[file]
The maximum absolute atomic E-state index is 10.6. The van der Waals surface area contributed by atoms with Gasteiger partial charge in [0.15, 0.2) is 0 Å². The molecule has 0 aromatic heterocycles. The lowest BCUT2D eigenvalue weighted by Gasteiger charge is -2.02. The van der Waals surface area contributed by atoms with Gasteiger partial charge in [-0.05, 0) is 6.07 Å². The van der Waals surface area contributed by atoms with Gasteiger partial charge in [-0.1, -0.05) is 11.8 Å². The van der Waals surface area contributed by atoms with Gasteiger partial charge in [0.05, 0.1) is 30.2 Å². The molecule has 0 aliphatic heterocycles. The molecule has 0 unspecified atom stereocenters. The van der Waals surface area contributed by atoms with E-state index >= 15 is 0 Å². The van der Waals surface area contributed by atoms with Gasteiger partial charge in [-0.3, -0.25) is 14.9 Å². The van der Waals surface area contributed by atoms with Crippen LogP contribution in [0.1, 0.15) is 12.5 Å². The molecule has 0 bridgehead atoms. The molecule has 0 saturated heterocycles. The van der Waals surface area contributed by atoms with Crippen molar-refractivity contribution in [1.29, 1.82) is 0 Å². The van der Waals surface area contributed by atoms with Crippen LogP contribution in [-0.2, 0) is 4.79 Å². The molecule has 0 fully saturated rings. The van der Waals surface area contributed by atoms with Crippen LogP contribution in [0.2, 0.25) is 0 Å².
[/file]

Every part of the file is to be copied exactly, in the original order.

The maximum absolute atomic E-state index is 10.6. The van der Waals surface area contributed by atoms with Gasteiger partial charge in [0.15, 0.2) is 0 Å². The molecule has 0 aromatic heterocycles. The lowest BCUT2D eigenvalue weighted by Gasteiger charge is -2.02. The van der Waals surface area contributed by atoms with Gasteiger partial charge in [-0.05, 0) is 6.07 Å². The van der Waals surface area contributed by atoms with Gasteiger partial charge in [-0.1, -0.05) is 11.8 Å². The van der Waals surface area contributed by atoms with Gasteiger partial charge in [0.05, 0.1) is 30.2 Å². The molecule has 0 aliphatic heterocycles. The molecule has 0 unspecified atom stereocenters. The van der Waals surface area contributed by atoms with E-state index >= 15 is 0 Å². The van der Waals surface area contributed by atoms with Gasteiger partial charge in [-0.3, -0.25) is 14.9 Å². The van der Waals surface area contributed by atoms with Crippen LogP contribution in [0.1, 0.15) is 12.5 Å². The molecule has 0 bridgehead atoms. The molecule has 0 saturated heterocycles. The van der Waals surface area contributed by atoms with Crippen molar-refractivity contribution in [1.29, 1.82) is 0 Å². The van der Waals surface area contributed by atoms with Crippen LogP contribution in [-0.2, 0) is 4.79 Å². The molecule has 0 fully saturated rings. The van der Waals surface area contributed by atoms with Crippen LogP contribution in [0.2, 0.25) is 0 Å².